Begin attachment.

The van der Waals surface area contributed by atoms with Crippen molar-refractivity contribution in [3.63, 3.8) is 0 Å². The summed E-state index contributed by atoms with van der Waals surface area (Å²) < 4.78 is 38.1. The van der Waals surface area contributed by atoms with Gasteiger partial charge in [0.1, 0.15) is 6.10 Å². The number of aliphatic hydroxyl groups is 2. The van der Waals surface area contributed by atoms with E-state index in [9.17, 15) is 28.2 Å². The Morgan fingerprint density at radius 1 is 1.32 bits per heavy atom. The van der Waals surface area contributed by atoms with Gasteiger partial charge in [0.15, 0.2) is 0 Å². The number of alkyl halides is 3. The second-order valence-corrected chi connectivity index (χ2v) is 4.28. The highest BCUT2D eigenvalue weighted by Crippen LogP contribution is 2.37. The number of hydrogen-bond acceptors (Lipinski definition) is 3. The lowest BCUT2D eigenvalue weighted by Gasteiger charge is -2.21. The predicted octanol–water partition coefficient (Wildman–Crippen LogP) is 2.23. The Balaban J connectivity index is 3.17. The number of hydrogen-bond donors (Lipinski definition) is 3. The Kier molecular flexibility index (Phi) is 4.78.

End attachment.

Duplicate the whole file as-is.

The van der Waals surface area contributed by atoms with Crippen molar-refractivity contribution in [3.63, 3.8) is 0 Å². The summed E-state index contributed by atoms with van der Waals surface area (Å²) < 4.78 is 38.1. The van der Waals surface area contributed by atoms with Gasteiger partial charge in [0.1, 0.15) is 6.10 Å². The number of aliphatic hydroxyl groups is 2. The van der Waals surface area contributed by atoms with E-state index in [9.17, 15) is 28.2 Å². The Morgan fingerprint density at radius 1 is 1.32 bits per heavy atom. The van der Waals surface area contributed by atoms with Gasteiger partial charge in [0.15, 0.2) is 0 Å². The number of alkyl halides is 3. The second-order valence-corrected chi connectivity index (χ2v) is 4.28. The highest BCUT2D eigenvalue weighted by Crippen LogP contribution is 2.37. The number of hydrogen-bond acceptors (Lipinski definition) is 3. The lowest BCUT2D eigenvalue weighted by Gasteiger charge is -2.21. The predicted octanol–water partition coefficient (Wildman–Crippen LogP) is 2.23. The Balaban J connectivity index is 3.17. The number of hydrogen-bond donors (Lipinski definition) is 3. The Kier molecular flexibility index (Phi) is 4.78.